CD8+ive T cell death in HIV infection

Laszlo Radvanyi radvanyi at oci.utoronto.ca
Tue Mar 21 00:18:29 EST 1995


     I read your suggestion that CD4+8+ cells may be targets of HIV 
infection.  There are a number of problems with this hypothesis:

1.  Very few CD4+8+ T cells reside in the periphery, especially in 
adults.  There are a significant number of immature double positive 
thymocytes that escape into the periphery, but usually this is found only 
during the period shortly after birth- a number of studies  
peripheral immune system development in mice have shown this.

2.  Infection of the thymus by HIV is generally considered a late stage 
event in the pathophysiology of HIV-AIDS.  In fact, due to the failure of 
the primary immune response to adequately keep the virus in check, the 
virus replicates in the lymph nodes during the so-called "latent phase" 
of the disease.  This often lasts for years.  During this time free 
virion is virtually undetectable in the peripheral blood.  Following the 
latent phase, virus begins to spill over into the peripheral blood and 
also infects other lymphoid organs, especially the thymus.  By this time, 
the patient is nearing, or already undergoing, the full-blown AIDS stage of 
the disease.  The body seems to attempt one final assault so to speak 
through a chronic immune response due to the now widespread dissemination 
of the virus, again failing.  This may explain AIDS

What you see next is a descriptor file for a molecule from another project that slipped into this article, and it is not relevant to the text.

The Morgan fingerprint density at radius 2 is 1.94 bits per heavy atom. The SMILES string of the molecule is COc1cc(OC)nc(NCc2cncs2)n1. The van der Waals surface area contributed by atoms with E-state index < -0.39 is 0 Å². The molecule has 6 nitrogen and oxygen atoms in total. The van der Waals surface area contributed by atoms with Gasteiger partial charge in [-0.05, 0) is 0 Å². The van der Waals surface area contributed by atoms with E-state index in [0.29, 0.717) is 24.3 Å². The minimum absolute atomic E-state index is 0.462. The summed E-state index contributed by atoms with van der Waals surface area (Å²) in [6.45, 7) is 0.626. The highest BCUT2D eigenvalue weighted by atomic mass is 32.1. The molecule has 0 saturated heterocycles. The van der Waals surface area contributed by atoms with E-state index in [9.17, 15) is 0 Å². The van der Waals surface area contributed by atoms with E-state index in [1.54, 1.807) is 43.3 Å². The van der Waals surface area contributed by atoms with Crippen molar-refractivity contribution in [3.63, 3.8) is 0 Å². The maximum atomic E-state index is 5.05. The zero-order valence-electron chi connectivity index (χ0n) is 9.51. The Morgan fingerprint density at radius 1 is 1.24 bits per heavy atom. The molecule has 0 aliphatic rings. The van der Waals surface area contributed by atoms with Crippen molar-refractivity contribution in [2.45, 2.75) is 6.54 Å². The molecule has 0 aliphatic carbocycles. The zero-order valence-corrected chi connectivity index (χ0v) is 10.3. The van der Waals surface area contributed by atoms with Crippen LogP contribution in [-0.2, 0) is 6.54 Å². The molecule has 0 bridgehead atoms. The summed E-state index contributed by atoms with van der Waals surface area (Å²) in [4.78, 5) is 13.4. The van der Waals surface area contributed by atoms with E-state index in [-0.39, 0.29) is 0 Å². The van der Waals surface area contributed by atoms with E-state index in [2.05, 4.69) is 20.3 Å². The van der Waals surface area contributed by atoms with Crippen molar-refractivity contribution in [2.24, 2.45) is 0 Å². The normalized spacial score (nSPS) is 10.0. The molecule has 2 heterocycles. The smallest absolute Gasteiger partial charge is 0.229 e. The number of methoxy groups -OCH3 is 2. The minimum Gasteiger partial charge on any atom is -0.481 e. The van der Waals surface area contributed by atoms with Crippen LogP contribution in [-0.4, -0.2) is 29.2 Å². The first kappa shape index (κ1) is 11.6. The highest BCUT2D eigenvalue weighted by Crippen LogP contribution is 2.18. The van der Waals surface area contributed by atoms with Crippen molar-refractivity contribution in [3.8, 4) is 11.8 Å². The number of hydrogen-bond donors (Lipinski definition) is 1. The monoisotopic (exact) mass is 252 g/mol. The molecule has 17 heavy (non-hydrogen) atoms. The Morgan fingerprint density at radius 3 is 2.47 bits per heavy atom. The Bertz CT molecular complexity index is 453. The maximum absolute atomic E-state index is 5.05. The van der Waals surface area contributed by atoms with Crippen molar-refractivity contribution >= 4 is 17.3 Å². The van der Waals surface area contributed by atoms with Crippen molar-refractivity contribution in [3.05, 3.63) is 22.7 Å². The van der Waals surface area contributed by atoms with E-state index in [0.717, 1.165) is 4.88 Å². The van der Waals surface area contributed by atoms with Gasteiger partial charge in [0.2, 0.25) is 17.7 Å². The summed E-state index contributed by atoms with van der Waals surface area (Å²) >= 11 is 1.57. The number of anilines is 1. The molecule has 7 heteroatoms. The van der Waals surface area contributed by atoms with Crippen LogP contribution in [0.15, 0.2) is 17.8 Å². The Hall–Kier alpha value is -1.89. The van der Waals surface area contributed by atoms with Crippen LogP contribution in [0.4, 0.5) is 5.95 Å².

cachexia (high circulating TNF, IL-1 etc.,i.e., inflammatory cytokines) 
found during this time.

3.  The fact is HIV does not seem to kill the cells it infects.  That is 
what recent research is uncovering.  Even in an evolutionary sense it does not 
make sense for a virus to kill its host cell- this is obviously not 
conducive to viral replication!!  In fact, the most "clever" viruses 
(e.g., adenovirus, human papillomavirus, Hepatitis B, EBV, small pox virus 
etc.) have evolved genetic elements coding for proteins that actually 
ensure cell survival by preventing apoptosis during productive 
infection!!  I predict that HIV 
will be found to do the same, we simply haven't looked hard enough at the 
problem yet.  Unfortunately, virologists are not cell biologists.  As 
AIDS is now FINALLY being recognized as an immune problem not a viral 
problem per se, and more attention (and more funding) is being paid to the 
cell biology of the problem (apoptosis etc.), I'm sure answers will be 
forthcoming.  A recent paper published in Nature Medicine actually 
found that HIV-infected T cells in lymph node follicles were 
the ones NOT undergoing apoptosis.  I think the record has to be set 
straight on this once and for all.  
     More pertinent questions to ask are; how does HIV infect antigen 
presenting cells (APCs), the actual orchestrators of the immune response?  
What is the nature of HIV infection of dendritic cells in the lymph node 
follicles?  If HIV does not infect professional APCs very well during the 
initial course of infection, then why not?  Should a successful vaccine 
entail an attenuated virion which prefentially infects APCs for Th1 
triggering, and how can this be achieved?


Laszlo Radvanyi
Ontario Cancer Institute,
Princess Margaret Hospital
Toronto, Ontario M4X 1K9
tel: 416-924-0671 ext. 4994
fax: 416-926-6529
e-mail: radvanyi at oci.utoronto.ca

More information about the Immuno mailing list

Send comments to us at biosci-help [At] net.bio.net